Book Review: Tommy: The British Soldier on the Western Front

Many books on the First World War tell the story from the assassination of Archduke Franz Ferdinand in 1914 to the Germans’ humiliation at Versailles exactly five years later. Richard Holmes here takes a radically different approach, and in doing so has cast a fresh perspective on a catastrophe that becomes harder and harder for successive generations to comprehend.

Tommy describes almost every aspect of the life of the British soldier in France and Flanders. Starting with how he was recruited and trained, we follow him to the trenches. We learn how the trenches themselves were dug and maintained, and the minutiae of his routine, whether as private soldier, non-commissioned officer or officer. We hear how he spent his leisure time, how his spiritual needs were catered for, and how he conducted relationships with his comrades, superiors and inferiors.

Most poignantly, we are told how he was treated when wounded, how he died and what happened to him after his death. The result is a riveting, thorough and detailed picture of everyday life that goes way beyond the description of dates, politics and military manoeuvres typical of much other history. Prof Holmes has delved into the published and un- published diaries, letters and memoirs of soldiers of all ranks to find his basic information: and another of the fine qualities of this book is the way in which the soldiers speak for themselves. He also uses the facts he unearths to lay to rest some myths about the First World War.

For example, for all the hell of the trenches, many men enjoyed it. Some were properly fed and clothed for the first time. Many discovered a comradeship that, if they survived the conflict, would last for decades beyond it. The supposed rigidities of the class system, with officers distant from men, were far from the truth: the affection each felt for the other is manifest in many of the extracts Prof Holmes quotes. Both officers and men were judged on their merits: cliche though it be, the war was a great leveller. Another myth was that generals had cushy wars while the men they commanded did all the suffering. In fact, a high proportion of generals ? nearly 60 ? were killed on active service.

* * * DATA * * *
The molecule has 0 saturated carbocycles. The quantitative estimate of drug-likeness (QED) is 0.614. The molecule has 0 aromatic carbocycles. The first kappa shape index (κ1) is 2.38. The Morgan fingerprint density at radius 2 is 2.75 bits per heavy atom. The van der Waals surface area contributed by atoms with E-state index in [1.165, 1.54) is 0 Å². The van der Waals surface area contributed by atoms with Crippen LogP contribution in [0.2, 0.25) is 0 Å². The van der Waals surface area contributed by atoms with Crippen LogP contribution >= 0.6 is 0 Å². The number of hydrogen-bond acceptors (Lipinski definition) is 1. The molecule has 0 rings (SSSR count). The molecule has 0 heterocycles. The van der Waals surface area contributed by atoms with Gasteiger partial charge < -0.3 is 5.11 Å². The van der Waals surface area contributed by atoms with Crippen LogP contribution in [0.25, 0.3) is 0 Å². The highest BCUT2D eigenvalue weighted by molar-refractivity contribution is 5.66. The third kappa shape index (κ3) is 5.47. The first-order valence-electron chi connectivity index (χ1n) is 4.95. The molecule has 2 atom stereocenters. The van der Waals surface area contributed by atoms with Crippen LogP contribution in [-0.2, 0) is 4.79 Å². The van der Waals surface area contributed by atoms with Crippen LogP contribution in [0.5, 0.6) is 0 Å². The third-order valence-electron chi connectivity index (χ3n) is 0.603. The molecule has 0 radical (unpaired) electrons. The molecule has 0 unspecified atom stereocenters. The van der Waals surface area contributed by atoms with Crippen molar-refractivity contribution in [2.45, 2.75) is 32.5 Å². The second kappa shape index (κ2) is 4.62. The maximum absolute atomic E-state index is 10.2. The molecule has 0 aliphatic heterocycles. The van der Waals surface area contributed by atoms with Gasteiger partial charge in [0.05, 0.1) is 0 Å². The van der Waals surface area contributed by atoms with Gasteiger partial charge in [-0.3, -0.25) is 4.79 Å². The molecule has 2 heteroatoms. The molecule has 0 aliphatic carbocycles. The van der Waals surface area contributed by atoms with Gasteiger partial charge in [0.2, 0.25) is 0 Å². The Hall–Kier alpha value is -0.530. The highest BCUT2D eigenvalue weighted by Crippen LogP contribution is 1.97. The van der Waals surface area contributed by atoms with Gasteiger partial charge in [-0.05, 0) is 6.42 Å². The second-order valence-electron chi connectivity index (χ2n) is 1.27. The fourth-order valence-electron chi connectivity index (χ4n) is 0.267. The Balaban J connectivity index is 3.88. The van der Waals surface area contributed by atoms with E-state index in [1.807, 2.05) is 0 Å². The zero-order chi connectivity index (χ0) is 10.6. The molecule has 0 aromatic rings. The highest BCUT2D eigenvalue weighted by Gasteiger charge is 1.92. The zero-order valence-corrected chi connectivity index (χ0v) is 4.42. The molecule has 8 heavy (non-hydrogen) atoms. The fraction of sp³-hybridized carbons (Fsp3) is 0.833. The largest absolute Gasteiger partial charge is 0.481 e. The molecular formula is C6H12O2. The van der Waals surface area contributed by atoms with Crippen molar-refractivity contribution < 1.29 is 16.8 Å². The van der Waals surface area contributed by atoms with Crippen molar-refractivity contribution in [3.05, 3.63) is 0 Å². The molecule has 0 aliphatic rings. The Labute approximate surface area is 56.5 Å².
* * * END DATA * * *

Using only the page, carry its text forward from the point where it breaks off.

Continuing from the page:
The author explains the culture that grew up as a result of the war: the marching songs, the slang, the food. If you seek the origins of the words ‘chat’, ‘Blighty’ or ‘bully beef’ you will find them here. He also continually presents the reader with astonishing facts: such as that the most decorated other rank of the First World War was a stretcher bearer, L-Cpl Bill Coltman, whose principles would not al- low him to bear arms. Happily, this Victoria Cross winner survived and returned to his peacetime job as a gardener.

While the author catalogues the horror of life for the Poor Bloody Infantry and the artillery, he also records the acts of heroism of engineers, signallers and tank crews. Nor will many readers have been aware of the use of the cavalry charge in what was an increasingly mechanised war, but the feats of that branch of the service are well recorded, too.

Prof Holmes deserves his reputation as a great military historian. This, like his other books, is a serious work of scholarship that is also eminently readable and utterly fascinating. It is perhaps the finest book on the First World War that I have ever read.